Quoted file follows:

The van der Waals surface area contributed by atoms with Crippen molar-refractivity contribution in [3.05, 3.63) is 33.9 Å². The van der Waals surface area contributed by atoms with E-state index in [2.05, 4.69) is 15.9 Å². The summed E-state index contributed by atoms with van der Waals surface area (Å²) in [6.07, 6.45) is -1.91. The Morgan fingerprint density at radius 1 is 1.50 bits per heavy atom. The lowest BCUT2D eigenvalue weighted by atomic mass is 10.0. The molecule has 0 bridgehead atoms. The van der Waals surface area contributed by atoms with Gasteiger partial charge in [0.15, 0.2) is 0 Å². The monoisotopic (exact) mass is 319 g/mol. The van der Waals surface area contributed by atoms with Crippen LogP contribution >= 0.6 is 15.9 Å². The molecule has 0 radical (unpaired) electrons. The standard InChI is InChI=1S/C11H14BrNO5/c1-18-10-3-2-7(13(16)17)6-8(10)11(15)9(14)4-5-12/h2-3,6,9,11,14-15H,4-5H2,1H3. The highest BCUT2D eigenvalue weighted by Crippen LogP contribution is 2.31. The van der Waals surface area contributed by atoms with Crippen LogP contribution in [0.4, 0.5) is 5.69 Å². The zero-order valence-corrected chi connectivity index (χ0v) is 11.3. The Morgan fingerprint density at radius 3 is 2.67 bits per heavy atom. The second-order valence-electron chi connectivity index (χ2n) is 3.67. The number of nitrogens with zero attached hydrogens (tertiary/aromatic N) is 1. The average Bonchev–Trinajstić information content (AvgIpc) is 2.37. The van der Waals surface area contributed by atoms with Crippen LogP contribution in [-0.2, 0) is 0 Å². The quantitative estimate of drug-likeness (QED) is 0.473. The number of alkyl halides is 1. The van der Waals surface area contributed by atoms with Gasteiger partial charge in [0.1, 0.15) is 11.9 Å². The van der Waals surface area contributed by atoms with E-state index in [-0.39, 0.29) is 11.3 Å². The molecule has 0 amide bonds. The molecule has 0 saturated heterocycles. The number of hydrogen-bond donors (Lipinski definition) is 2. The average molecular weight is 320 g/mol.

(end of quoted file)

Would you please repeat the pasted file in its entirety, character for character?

The van der Waals surface area contributed by atoms with Crippen molar-refractivity contribution in [3.05, 3.63) is 33.9 Å². The van der Waals surface area contributed by atoms with E-state index in [2.05, 4.69) is 15.9 Å². The summed E-state index contributed by atoms with van der Waals surface area (Å²) in [6.07, 6.45) is -1.91. The Morgan fingerprint density at radius 1 is 1.50 bits per heavy atom. The lowest BCUT2D eigenvalue weighted by atomic mass is 10.0. The molecule has 0 bridgehead atoms. The van der Waals surface area contributed by atoms with Gasteiger partial charge in [0.15, 0.2) is 0 Å². The monoisotopic (exact) mass is 319 g/mol. The van der Waals surface area contributed by atoms with Crippen LogP contribution >= 0.6 is 15.9 Å². The molecule has 0 radical (unpaired) electrons. The standard InChI is InChI=1S/C11H14BrNO5/c1-18-10-3-2-7(13(16)17)6-8(10)11(15)9(14)4-5-12/h2-3,6,9,11,14-15H,4-5H2,1H3. The highest BCUT2D eigenvalue weighted by Crippen LogP contribution is 2.31. The van der Waals surface area contributed by atoms with Crippen LogP contribution in [0.4, 0.5) is 5.69 Å². The zero-order valence-corrected chi connectivity index (χ0v) is 11.3. The Morgan fingerprint density at radius 3 is 2.67 bits per heavy atom. The second-order valence-electron chi connectivity index (χ2n) is 3.67. The number of nitrogens with zero attached hydrogens (tertiary/aromatic N) is 1. The average Bonchev–Trinajstić information content (AvgIpc) is 2.37. The van der Waals surface area contributed by atoms with Crippen LogP contribution in [-0.2, 0) is 0 Å². The quantitative estimate of drug-likeness (QED) is 0.473. The number of alkyl halides is 1. The van der Waals surface area contributed by atoms with Gasteiger partial charge in [0.1, 0.15) is 11.9 Å². The van der Waals surface area contributed by atoms with E-state index in [-0.39, 0.29) is 11.3 Å². The molecule has 0 amide bonds. The molecule has 0 saturated heterocycles. The number of hydrogen-bond donors (Lipinski definition) is 2. The average molecular weight is 320 g/mol.